I recently had a conversation with a friend managing a nonprofit who had done everything he is supposed to. Recognizing that his organization had responsibilities towards its stakeholders with disabilities, he had successfully applied for an accessibility grant that included targeted improvements to the website to ensure that it was fully accessible and ADA compliant. But when I happened to take a quick peek at the site 18 months later, I found a number of red flags that had likely been present the entire time.
Why is it so hard to know?
Web accessibility consulting, like many other technical services, is subject to a knowledge gap (even more than web development or other coding). The typical site owner may not understand the underlying code that powers their site, but they can very quickly determine whether the site pages work the way they are supposed to. In contrast, most site owners are not themselves disabled and it can be difficult for them to understand what making their website accessible to all users entails (let alone how to personally verify that it is, in fact, accessible. Even developers who should know better have a more difficult time than one would expect producing accessibility-compliant sites.
Even when the accessibility consultants do everything right, accessibility remediations may not be permanent. In almost all cases, the site editors must diligently continue to tag all non-text content, use logical heading structures for all new pages and avoid some of the other pitfalls that are not dependent on how you code the site. Site improvements or new features must be accessible themselves and must be checked to ensure that they don’t cause any regressions to the rest of the site’s accessibility.
Commonly Missed Accessibility Problems
In our case, the original mitigation appears to have covered some of the most well-known accessibility problems found in the wild. The site introduced alt text for images and added a skip navigation link. And to their credit, the accessibility consultants impressed upon our nonprofit the importance of continuing to tag media with alt text.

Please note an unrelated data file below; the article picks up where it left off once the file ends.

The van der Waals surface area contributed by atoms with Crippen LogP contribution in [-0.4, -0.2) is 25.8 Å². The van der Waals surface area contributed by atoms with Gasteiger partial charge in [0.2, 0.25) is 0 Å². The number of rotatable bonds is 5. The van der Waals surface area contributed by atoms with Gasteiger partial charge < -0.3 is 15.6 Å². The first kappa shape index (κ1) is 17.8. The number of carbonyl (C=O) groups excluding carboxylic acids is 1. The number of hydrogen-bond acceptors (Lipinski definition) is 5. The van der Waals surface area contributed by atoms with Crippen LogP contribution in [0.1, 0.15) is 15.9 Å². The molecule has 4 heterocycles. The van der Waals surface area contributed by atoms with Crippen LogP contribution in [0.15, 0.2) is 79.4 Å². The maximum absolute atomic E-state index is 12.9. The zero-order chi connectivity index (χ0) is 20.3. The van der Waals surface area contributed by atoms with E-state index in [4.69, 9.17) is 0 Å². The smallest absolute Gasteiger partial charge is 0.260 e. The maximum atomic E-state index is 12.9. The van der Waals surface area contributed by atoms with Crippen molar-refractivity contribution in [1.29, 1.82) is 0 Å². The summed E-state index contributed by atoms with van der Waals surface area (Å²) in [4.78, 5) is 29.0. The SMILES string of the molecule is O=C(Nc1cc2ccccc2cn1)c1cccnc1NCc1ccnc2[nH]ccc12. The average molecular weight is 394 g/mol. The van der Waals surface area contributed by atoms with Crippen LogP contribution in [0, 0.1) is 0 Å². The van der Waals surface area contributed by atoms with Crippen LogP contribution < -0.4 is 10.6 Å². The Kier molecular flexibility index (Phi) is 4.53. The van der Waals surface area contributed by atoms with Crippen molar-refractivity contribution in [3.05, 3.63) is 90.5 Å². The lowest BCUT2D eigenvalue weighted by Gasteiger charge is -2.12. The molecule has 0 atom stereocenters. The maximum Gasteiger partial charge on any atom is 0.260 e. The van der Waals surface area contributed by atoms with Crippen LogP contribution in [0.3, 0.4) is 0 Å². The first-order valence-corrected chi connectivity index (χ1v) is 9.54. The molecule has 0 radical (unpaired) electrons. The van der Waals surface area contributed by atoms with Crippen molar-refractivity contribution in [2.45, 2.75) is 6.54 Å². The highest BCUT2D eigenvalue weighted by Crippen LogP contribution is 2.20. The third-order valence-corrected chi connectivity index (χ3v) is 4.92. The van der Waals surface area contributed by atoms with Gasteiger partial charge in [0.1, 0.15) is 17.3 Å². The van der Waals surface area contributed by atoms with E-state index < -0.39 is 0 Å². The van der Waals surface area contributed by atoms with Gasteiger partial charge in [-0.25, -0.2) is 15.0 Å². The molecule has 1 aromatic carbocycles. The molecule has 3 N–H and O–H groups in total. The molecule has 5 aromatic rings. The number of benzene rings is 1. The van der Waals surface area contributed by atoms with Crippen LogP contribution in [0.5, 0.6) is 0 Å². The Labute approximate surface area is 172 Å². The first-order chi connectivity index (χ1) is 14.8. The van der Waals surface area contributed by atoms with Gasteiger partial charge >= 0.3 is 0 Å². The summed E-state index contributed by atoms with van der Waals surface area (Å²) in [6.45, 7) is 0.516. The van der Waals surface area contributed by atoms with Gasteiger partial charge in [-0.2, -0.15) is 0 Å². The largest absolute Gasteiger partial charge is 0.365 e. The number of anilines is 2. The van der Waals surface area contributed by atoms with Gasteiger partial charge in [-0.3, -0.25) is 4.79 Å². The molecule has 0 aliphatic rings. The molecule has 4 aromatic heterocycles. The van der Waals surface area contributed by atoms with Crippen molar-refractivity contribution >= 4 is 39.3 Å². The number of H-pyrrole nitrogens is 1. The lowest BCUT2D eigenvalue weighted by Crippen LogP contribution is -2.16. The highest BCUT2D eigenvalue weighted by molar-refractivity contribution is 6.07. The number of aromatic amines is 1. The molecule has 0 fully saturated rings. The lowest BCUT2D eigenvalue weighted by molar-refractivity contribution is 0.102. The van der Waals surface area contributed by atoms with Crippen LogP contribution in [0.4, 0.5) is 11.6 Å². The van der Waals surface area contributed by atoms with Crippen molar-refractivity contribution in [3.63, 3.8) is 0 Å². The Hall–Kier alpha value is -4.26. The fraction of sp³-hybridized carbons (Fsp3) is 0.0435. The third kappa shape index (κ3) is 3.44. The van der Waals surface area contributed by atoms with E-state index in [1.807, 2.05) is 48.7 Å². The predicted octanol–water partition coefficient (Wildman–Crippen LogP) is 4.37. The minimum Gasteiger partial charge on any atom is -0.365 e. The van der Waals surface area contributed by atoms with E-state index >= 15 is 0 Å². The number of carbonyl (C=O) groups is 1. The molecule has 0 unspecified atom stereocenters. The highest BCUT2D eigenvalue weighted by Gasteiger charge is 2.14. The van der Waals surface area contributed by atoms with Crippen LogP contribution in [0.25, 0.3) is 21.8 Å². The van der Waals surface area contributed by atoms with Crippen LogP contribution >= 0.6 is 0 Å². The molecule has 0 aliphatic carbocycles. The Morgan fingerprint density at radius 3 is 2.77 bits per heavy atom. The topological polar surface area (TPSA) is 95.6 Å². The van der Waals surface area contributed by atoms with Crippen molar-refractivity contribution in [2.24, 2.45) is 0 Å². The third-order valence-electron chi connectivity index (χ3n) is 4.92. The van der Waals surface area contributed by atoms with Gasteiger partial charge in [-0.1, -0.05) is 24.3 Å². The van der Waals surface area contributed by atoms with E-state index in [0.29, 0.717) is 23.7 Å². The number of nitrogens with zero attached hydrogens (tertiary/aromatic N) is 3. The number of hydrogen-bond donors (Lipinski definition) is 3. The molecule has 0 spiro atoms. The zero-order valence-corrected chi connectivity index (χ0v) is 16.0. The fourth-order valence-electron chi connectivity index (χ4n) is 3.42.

However, it appears that many of their fixes were merely skin deep. This nonprofit uses a sector-specific, licensed CMS that is pretty rare; unfortunately, we found quite a few accessibility problems baked into the platform that were left untouched (and perhaps could not be fixed by anyone other than the platform).
Hardcoded Template Text
The content management system includes a default image in its content listings module; though that image is not visible, it’s impossible for our organization to remove the encoded long description of the image without editing the template itself. As a result, screen readers see the same description over and over again, which makes it challenging for the user to understand what they are reading.
Repetitive Page Structure with Encoding
Most sites consist of repetitive content blocks including the header, navigation, main content areas, forms, banners, and footers. When you navigate between pages on a website, you don’t usually read through everything from start to finish; typically after familiarizing yourself with the site structure on the first page, you’d jump directly to the main content area on all subsequent pages. Had our site properly encoded these site sections (using criteria like ARIA landmarks), it would allow assistive technology users to skip to the good stuff immediately.
Proper Form Field Labeling
It’s very common for form field labels to be inaccessible to screen readers, especially when many sites use placeholder text (i.e. text inside of the form field) in place of a label. In our case, the forms in the Account section for logged-in users were provided as part of the default design templates in the CMS; like most licensees, our nonprofit did not make any modifications to these “utilitarian” portions of the site.
How to do a “Generalist” ADA Accessibility Audit